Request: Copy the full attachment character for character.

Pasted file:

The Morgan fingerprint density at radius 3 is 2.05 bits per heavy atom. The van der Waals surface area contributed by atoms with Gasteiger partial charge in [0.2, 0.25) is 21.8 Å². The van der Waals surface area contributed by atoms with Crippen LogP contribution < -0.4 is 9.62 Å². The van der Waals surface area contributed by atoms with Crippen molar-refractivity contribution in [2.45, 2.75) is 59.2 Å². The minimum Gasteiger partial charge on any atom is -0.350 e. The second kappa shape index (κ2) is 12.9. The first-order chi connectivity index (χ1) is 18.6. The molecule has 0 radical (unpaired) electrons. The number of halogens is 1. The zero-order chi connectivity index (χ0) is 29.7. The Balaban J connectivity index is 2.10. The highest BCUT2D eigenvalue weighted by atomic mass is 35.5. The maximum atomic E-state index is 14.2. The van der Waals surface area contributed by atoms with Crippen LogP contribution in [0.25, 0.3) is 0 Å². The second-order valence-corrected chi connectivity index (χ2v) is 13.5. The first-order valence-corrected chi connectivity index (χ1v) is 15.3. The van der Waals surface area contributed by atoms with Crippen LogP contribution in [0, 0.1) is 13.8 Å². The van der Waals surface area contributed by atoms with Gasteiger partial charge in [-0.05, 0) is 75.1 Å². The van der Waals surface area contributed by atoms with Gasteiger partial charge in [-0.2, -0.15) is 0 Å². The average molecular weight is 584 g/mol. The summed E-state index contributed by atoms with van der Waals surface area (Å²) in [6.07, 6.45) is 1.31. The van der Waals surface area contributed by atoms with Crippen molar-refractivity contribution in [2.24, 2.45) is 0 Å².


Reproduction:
The Morgan fingerprint density at radius 3 is 2.05 bits per heavy atom. The van der Waals surface area contributed by atoms with Gasteiger partial charge in [0.2, 0.25) is 21.8 Å². The van der Waals surface area contributed by atoms with Crippen LogP contribution < -0.4 is 9.62 Å². The van der Waals surface area contributed by atoms with Crippen molar-refractivity contribution in [2.45, 2.75) is 59.2 Å². The minimum Gasteiger partial charge on any atom is -0.350 e. The second kappa shape index (κ2) is 12.9. The first-order chi connectivity index (χ1) is 18.6. The molecule has 0 radical (unpaired) electrons. The number of halogens is 1. The zero-order chi connectivity index (χ0) is 29.7. The Balaban J connectivity index is 2.10. The highest BCUT2D eigenvalue weighted by atomic mass is 35.5. The maximum atomic E-state index is 14.2. The van der Waals surface area contributed by atoms with Crippen LogP contribution in [0.25, 0.3) is 0 Å². The second-order valence-corrected chi connectivity index (χ2v) is 13.5. The first-order valence-corrected chi connectivity index (χ1v) is 15.3. The van der Waals surface area contributed by atoms with Crippen LogP contribution in [0, 0.1) is 13.8 Å². The van der Waals surface area contributed by atoms with Gasteiger partial charge in [-0.05, 0) is 75.1 Å². The van der Waals surface area contributed by atoms with Gasteiger partial charge in [-0.2, -0.15) is 0 Å². The average molecular weight is 584 g/mol. The summed E-state index contributed by atoms with van der Waals surface area (Å²) in [6.07, 6.45) is 1.31. The van der Waals surface area contributed by atoms with Crippen molar-refractivity contribution in [2.24, 2.45) is 0 Å².